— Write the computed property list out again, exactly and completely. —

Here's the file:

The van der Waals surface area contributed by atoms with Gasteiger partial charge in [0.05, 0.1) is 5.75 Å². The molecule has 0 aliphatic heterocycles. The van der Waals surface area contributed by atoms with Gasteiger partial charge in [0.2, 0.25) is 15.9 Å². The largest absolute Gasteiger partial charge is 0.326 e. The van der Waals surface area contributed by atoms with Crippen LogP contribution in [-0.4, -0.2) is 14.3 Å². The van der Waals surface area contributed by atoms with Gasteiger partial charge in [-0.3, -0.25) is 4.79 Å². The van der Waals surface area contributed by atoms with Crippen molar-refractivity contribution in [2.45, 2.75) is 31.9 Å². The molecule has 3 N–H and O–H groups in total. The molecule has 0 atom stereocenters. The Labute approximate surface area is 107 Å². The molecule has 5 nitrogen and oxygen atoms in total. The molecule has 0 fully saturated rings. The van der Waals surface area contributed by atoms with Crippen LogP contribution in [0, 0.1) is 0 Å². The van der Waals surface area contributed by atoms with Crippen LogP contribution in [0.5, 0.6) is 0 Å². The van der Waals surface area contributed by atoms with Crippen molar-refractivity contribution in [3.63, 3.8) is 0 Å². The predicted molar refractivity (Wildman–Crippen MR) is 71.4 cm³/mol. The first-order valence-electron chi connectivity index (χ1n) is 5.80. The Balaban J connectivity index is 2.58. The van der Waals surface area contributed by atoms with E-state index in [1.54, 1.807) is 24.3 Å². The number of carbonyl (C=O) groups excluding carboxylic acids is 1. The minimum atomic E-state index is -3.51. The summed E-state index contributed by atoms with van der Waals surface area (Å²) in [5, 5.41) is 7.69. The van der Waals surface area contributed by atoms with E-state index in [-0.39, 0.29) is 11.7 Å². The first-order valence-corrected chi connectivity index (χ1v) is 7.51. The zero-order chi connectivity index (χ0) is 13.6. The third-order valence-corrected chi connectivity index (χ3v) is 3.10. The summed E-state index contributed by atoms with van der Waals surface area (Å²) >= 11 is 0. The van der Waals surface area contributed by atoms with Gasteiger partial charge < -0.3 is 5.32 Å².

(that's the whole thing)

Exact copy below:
The van der Waals surface area contributed by atoms with Gasteiger partial charge in [0.05, 0.1) is 5.75 Å². The molecule has 0 aliphatic heterocycles. The van der Waals surface area contributed by atoms with Gasteiger partial charge in [0.2, 0.25) is 15.9 Å². The largest absolute Gasteiger partial charge is 0.326 e. The van der Waals surface area contributed by atoms with Crippen LogP contribution in [-0.4, -0.2) is 14.3 Å². The van der Waals surface area contributed by atoms with Gasteiger partial charge in [-0.3, -0.25) is 4.79 Å². The van der Waals surface area contributed by atoms with Crippen molar-refractivity contribution in [2.45, 2.75) is 31.9 Å². The molecule has 3 N–H and O–H groups in total. The molecule has 0 atom stereocenters. The Labute approximate surface area is 107 Å². The molecule has 5 nitrogen and oxygen atoms in total. The molecule has 0 fully saturated rings. The van der Waals surface area contributed by atoms with Crippen LogP contribution in [0, 0.1) is 0 Å². The van der Waals surface area contributed by atoms with Crippen LogP contribution in [0.5, 0.6) is 0 Å². The van der Waals surface area contributed by atoms with Crippen molar-refractivity contribution in [3.63, 3.8) is 0 Å². The predicted molar refractivity (Wildman–Crippen MR) is 71.4 cm³/mol. The first-order valence-electron chi connectivity index (χ1n) is 5.80. The Balaban J connectivity index is 2.58. The van der Waals surface area contributed by atoms with E-state index in [1.54, 1.807) is 24.3 Å². The number of carbonyl (C=O) groups excluding carboxylic acids is 1. The minimum atomic E-state index is -3.51. The summed E-state index contributed by atoms with van der Waals surface area (Å²) in [5, 5.41) is 7.69. The van der Waals surface area contributed by atoms with E-state index in [-0.39, 0.29) is 11.7 Å². The first-order valence-corrected chi connectivity index (χ1v) is 7.51. The zero-order chi connectivity index (χ0) is 13.6. The third-order valence-corrected chi connectivity index (χ3v) is 3.10. The summed E-state index contributed by atoms with van der Waals surface area (Å²) >= 11 is 0. The van der Waals surface area contributed by atoms with Gasteiger partial charge < -0.3 is 5.32 Å².